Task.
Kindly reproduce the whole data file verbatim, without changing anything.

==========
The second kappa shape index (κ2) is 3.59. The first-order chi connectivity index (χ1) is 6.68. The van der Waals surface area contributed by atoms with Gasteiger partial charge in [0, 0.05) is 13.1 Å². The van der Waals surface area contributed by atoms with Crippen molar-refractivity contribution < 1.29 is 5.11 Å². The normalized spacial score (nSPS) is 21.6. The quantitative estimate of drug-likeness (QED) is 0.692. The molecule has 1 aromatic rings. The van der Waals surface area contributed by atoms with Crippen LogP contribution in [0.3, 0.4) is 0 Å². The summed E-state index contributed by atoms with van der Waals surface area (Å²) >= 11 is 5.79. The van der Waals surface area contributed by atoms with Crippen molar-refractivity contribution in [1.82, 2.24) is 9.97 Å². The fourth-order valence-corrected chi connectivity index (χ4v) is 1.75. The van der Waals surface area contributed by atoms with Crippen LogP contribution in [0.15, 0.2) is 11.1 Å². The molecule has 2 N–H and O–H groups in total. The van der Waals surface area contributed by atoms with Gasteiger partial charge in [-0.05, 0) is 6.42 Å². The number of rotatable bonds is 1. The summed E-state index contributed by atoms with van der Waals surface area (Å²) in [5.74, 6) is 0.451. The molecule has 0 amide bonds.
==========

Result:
The second kappa shape index (κ2) is 3.59. The first-order chi connectivity index (χ1) is 6.68. The van der Waals surface area contributed by atoms with Gasteiger partial charge in [0, 0.05) is 13.1 Å². The van der Waals surface area contributed by atoms with Crippen molar-refractivity contribution < 1.29 is 5.11 Å². The normalized spacial score (nSPS) is 21.6. The quantitative estimate of drug-likeness (QED) is 0.692. The molecule has 1 aromatic rings. The van der Waals surface area contributed by atoms with Crippen LogP contribution in [0.3, 0.4) is 0 Å². The summed E-state index contributed by atoms with van der Waals surface area (Å²) >= 11 is 5.79. The van der Waals surface area contributed by atoms with Crippen molar-refractivity contribution in [1.82, 2.24) is 9.97 Å². The fourth-order valence-corrected chi connectivity index (χ4v) is 1.75. The van der Waals surface area contributed by atoms with Crippen LogP contribution in [0.15, 0.2) is 11.1 Å². The molecule has 2 N–H and O–H groups in total. The van der Waals surface area contributed by atoms with Gasteiger partial charge in [-0.05, 0) is 6.42 Å². The number of rotatable bonds is 1. The summed E-state index contributed by atoms with van der Waals surface area (Å²) in [5.74, 6) is 0.451. The molecule has 0 amide bonds.